4. Press Enter to execute the FIXED Excel Text function and obtain the required rounded number as a text value.

Examples

Check out the following FIXED Excel Text function examples to use the function more effectively.

Example #1 – When ‘[decimal]’ Argument Is Positive Or Negative

The following dataset contains numbers in column A.

Fixed Excel - Example 1.jpg

The requirement is to round off the given numbers to the decimals cited in the corresponding rows in column B and display the output in column C.

Then, here is how to use the FIXED Excel Text function in the target cells to achieve the required output.

Step 1: Choose cell C2 and enter the FIXED Excel Text function.

=FIXED(A2,B2)

Fixed Excel - Example 1 - Step 1

Step 2: Press Enter to implement the function in the target cell.

Fixed Excel - Example 1 - Step 2.jpg

[ Alternatively, choose the target cell C2 and select Formulas Text FIXED function.

Fixed Excel - Example 1 - Alternative.jpg

The Function Arguments window opens.

Enter the number and decimals argument values in the Number and Decimals fields as the values or cell references to the values.

Fixed Excel - Example 1 - Alternative - arguments.jpg

Click OK to execute the FIXED Excel row 2 function in cell C2.]

Step 3: Using the Excel fill handle, update the formula in the remaining target cells.

Fixed Excel - Example 1 - Step 3.jpg

We shall check the FIXED Excel row 6 function in cell C6 to understand the logic.

The FIXED() accepts the references to the cells A6:B6 as the number and decimals argument values. Next, the second argument, decimals, is negative. So, the function rounds off the given number before the decimal point. Also, as we did not mention the no_commas argument value, the function takes its default value of FALSE.

Thus, the function rounds off the value -773185.37 before the decimal point by 4 decimals and returns the text value of -770,000 as the output.

Example #2 – If The ‘[no_commas]’ Argument Is TRUE Or FALSE

The following dataset shows the total annual sales at three branch offices of a firm.

Fixed Excel - Example 2.jpg

The task is to round off the total annual sales figures to the default two decimals, and the resulting text values must include commas based on column C data in each row. Assume the target cells are in column D.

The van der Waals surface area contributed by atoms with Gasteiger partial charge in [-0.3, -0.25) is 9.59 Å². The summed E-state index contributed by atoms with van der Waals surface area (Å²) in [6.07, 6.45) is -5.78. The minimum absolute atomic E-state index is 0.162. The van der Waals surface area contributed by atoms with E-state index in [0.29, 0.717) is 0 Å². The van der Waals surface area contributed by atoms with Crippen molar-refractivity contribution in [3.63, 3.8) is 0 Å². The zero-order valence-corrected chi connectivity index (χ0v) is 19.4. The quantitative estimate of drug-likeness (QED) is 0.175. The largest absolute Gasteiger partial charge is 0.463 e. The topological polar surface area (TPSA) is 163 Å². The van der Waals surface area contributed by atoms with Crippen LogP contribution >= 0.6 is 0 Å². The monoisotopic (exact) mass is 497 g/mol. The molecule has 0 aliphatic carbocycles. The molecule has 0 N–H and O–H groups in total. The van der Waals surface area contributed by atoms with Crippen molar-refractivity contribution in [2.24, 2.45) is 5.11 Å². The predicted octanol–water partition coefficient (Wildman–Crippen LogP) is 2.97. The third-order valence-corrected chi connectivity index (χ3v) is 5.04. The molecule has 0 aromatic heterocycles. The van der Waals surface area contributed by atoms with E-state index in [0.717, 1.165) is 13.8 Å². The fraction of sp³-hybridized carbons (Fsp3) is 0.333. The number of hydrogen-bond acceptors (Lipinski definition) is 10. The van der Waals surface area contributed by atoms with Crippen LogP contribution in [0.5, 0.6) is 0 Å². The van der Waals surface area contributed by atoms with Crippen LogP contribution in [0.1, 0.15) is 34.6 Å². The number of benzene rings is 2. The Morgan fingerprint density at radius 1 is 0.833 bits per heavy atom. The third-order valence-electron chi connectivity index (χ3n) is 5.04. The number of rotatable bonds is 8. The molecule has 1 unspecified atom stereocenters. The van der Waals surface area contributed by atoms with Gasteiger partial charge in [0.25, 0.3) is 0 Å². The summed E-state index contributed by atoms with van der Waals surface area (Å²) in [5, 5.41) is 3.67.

Step 1: Choose cell D2, enter the FIXED Excel Text function, and press Enter.

=FIXED(B2,,C2)

Fixed Excel - Example 2 - Step 1.jpg

[Alternatively, choose cell D2 and enter the FIXED() with the first two arguments, as shown below.

=FIXED(B2,,

Fixed Excel - Example 2 - Step 1 - Alternative.jpg

Once we enter the second Comma, Excel will show the no_commas argument values, TRUE and FALSE. Since we do not want the resulting rounded-off value to include commas, double-click the TRUE option to choose it.

Fixed Excel - Example 2 - Step 1 - True.jpg

Close the bracket and press Enter to implement the function in the chosen cell.]

Next, using the fill handle, update the formula in cell D3.

Fixed Excel - Example 2 - Step 1 - Fill Handle.jpg

Step 2: Choose cell D4, enter the FIXED Excel Text function, and press Enter.

=FIXED(B4)

Fixed Excel - Example 2 - Step 2.jpg

The FIXED() in the first two target cells accepts the cell reference to the total annual sales figures of the corresponding branch offices as the first argument value. Next, since the second argument must take its default value, we shall leave it blank. Finally, we supply the cell reference to the logical value in the corresponding row in column C as the third argument value.

Thus, the FIXED() in the two target cells returns the total annual sales figures as text values, rounded to two decimals. But since the third argument value in the first target cell’s FIXED() is TRUE, the first text value contains no commas. On the other hand, the third argument value in the second target cell’s FIXED() is FALSE. So, the second text value contains commas.

Furthermore, the FIXED() in the third target cell accepts only one input, the cell reference to the total annual sales figure of the corresponding branch office as the first argument value. The second and third arguments take their default values of 2 and FALSE.

Thus, the FIXED() returns a text value, with the total annual sales figures rounded to two decimals and including commas.

Example #3

The following dataset lists constants commonly used in Physics.

Example 3.jpg